Why the transition team needs to get moving at DOD

Image of the Pentagon 

After a week of delays caused by transition team shakeups, President-elect Donald Trump's "landing teams" were set to begin meeting with top federal agencies on Nov. 17. And for the Defense Department in particular, those discussions can't start soon enough.

"We have a Defense Department that has an overwhelming challenge of modernizing, rebuilding and posturing for the future -- all of this happening at the same time," said Sharon Burke, who served as DOD's first assistant secretary for operational energy.

China, Russia, Venezuela and Pakistan all seem poised to destabilize U.S. interests in the coming weeks and months, and all branches of the military "have been tapped out pretty heavily over the last 15 years," she added during a National Academy of Public Administration panel on managing security crises during the change of administrations.

"All of that at once is just an overwhelming management challenge," said Burke, who is now a senior adviser to the think tank New America.

She was joined on the panel by former DOD Comptroller Robert Hale, former Principal Deputy Undersecretary of Defense for Personnel and Readiness Michael Dominguez and former Undersecretary of Defense for Personnel and Readiness David Chu. All echoed her concerns and said the Trump team faces a daunting learning curve.

"Hostile takeovers are always hostile," quipped Dominguez, who now directs the Strategy, Forces and Resources Division at the Institute for Defense Analyses. "Even friendly takeovers are hostile." So the first order of business "will be convincing this particular incoming team...that the federal civil service is apolitical, that it exists to serve the president, whatever the president's party or policies are."

Burke agreed. "I think it's really normal for a new administration, especially after a party change, to have some hostility to the career professionals and to see them as a legacy item of the last administration with questionable loyalties," she said. "But in this case, they're going to need those people to help them execute what they want to do. So I hope that will convince them that career folks are career."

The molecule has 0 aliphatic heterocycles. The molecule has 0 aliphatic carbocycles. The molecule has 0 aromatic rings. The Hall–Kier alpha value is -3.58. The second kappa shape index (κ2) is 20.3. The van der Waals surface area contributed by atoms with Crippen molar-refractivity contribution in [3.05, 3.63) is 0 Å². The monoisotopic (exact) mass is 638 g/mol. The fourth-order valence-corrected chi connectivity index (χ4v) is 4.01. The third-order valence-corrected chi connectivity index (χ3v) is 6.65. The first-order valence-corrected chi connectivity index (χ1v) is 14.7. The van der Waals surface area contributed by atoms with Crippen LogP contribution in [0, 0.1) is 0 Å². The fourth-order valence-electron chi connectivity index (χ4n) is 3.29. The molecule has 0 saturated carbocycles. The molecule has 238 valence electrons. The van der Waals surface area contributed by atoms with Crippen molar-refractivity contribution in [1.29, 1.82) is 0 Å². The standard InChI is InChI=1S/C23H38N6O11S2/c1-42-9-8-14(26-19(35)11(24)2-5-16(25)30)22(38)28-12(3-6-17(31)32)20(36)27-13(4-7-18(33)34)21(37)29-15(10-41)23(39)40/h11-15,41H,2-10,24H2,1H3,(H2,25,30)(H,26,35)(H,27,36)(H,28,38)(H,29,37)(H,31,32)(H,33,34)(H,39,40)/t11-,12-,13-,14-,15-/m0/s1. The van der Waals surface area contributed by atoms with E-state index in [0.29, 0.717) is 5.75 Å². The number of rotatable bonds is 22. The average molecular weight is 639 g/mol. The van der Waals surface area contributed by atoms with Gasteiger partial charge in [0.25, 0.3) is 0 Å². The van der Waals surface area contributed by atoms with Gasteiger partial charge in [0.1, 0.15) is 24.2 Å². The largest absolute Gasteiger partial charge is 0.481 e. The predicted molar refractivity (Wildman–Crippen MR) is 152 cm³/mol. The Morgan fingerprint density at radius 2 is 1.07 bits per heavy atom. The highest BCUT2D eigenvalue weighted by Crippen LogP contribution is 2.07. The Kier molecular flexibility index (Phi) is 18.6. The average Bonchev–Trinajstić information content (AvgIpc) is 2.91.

The learning curve in the cyber domain could prove particularly steep, panelists said -- in part because even the career officials and uniformed officers are still finding their way in those areas.

"I think DOD is moving toward it with Cyber Command, and they're trying to hire the right people," Hale said. "Are they there yet? No. But I think the Department of Defense…has an apparatus, a size, an ability to move resources that many of our other agencies don't have."

Chu concurred, adding, "I am actually impressed with the degree of talent that is there as a whole." But whether that talent is "properly organized" is a different question.

Dominguez, however, said the workforce challenges are more significant. "The nature of war has changed," he added, and "we have not grappled with the personnel management systems that need to be in place to deliver" the professionals that today's DOD needs.

"I know how to build a Marine," he said, because that process has been steadily refined since World War II. "But I don't think that's the right way that generates the optimum cyber warrior."

Chu also said that centralizing cyber capabilities in Defense and intelligence agencies can be problematic when the threats spill into the domestic space. Too often, "the military is the only hammer we have," and when it comes to cybersecurity and homeland security, "we are not getting very helpful answers to those questions."

Burke, meanwhile, raised a cyber issue that could prove particularly tricky for the Trump administration. The president-elect wants to reset the U.S./Russia relationship, she said, but "that's not going to change the fact that [the Russian government] apparently conducted a destabilizing operation in the United States aimed at our election process."

"It's easy to say that's an act of war," Burke said. "And what's a proportionate response is a really excellent question. Whatever the next president feels about Russia, that's still a question he's going to have to answer...because you will be setting a precedent in terms of whatever you decide to do and not do."

And Trump's team members need to realize that "they're not going to have time to fill the ranks before they're going to have to start dealing with these challenges."

About the Author

Troy K. Schneider is the Editor-in-Chief of both FCW and GCN, two of the oldest and most influential publications in public-sector IT. Both publications (originally known as Federal Computer Week and Government Computer News, respectively) are owned by GovExec. Mr. Schneider also serves GovExec's General Manager for Government Technology Brands.

Mr. Schneider previously served as New America Foundation’s Director of Media & Technology, and before that was Managing Director for Electronic Publishing at the Atlantic Media Company, where he oversaw the online operations of The Atlantic Monthly, National Journal, The Hotline and The Almanac of American Politics, among other publications. The founding editor of, Mr. Schneider also helped launch the political site in the mid-1990s, and worked on the earliest online efforts of the Los Angeles Times and Newsday. He began his career in print journalism, and has written for a wide range of publications, including The New York Times,, Slate, Politico, Governing, and many of the other titles listed above.

Mr. Schneider is a graduate of Indiana University, where his emphases were journalism, business and religious studies.


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